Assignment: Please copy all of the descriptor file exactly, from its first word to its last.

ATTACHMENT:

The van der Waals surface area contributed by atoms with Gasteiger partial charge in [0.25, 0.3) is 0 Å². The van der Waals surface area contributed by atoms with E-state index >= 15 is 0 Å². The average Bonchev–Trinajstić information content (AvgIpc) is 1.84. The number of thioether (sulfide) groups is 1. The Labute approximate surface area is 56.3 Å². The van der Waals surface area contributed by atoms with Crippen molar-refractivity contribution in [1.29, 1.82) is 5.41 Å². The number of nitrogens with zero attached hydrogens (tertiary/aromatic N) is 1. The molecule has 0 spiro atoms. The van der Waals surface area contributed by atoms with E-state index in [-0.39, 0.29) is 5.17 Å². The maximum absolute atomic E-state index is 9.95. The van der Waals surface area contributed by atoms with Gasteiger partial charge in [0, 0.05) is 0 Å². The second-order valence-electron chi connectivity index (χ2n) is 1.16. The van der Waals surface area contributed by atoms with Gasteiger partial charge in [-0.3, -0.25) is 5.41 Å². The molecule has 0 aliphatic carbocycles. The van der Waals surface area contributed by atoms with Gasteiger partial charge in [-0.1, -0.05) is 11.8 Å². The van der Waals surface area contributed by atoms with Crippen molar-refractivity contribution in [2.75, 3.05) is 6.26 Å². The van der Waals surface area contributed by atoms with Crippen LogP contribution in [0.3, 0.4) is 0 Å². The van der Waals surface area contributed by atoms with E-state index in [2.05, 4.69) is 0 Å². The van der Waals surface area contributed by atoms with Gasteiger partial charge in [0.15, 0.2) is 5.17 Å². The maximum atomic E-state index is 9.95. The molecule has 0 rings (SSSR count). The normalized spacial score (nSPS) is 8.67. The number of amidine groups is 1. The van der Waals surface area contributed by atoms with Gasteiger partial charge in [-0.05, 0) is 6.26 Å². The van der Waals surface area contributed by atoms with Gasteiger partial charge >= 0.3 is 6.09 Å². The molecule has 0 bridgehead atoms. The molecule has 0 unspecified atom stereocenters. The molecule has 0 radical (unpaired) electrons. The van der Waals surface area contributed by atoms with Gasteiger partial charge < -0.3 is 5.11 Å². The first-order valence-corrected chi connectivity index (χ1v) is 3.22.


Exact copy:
The van der Waals surface area contributed by atoms with Gasteiger partial charge in [0.25, 0.3) is 0 Å². The van der Waals surface area contributed by atoms with E-state index >= 15 is 0 Å². The average Bonchev–Trinajstić information content (AvgIpc) is 1.84. The number of thioether (sulfide) groups is 1. The Labute approximate surface area is 56.3 Å². The van der Waals surface area contributed by atoms with Crippen molar-refractivity contribution in [1.29, 1.82) is 5.41 Å². The number of nitrogens with zero attached hydrogens (tertiary/aromatic N) is 1. The molecule has 0 spiro atoms. The van der Waals surface area contributed by atoms with E-state index in [-0.39, 0.29) is 5.17 Å². The maximum absolute atomic E-state index is 9.95. The van der Waals surface area contributed by atoms with Gasteiger partial charge in [0, 0.05) is 0 Å². The second-order valence-electron chi connectivity index (χ2n) is 1.16. The van der Waals surface area contributed by atoms with Gasteiger partial charge in [-0.3, -0.25) is 5.41 Å². The molecule has 0 aliphatic carbocycles. The van der Waals surface area contributed by atoms with Gasteiger partial charge in [-0.1, -0.05) is 11.8 Å². The van der Waals surface area contributed by atoms with Crippen molar-refractivity contribution in [2.75, 3.05) is 6.26 Å². The van der Waals surface area contributed by atoms with Crippen LogP contribution in [0.3, 0.4) is 0 Å². The van der Waals surface area contributed by atoms with E-state index in [2.05, 4.69) is 0 Å². The van der Waals surface area contributed by atoms with Gasteiger partial charge in [0.15, 0.2) is 5.17 Å². The maximum atomic E-state index is 9.95. The molecule has 0 rings (SSSR count). The normalized spacial score (nSPS) is 8.67. The number of amidine groups is 1. The van der Waals surface area contributed by atoms with Gasteiger partial charge in [-0.05, 0) is 6.26 Å². The van der Waals surface area contributed by atoms with Gasteiger partial charge >= 0.3 is 6.09 Å². The molecule has 0 bridgehead atoms. The molecule has 0 unspecified atom stereocenters. The molecule has 0 radical (unpaired) electrons. The van der Waals surface area contributed by atoms with Gasteiger partial charge < -0.3 is 5.11 Å². The first-order valence-corrected chi connectivity index (χ1v) is 3.22.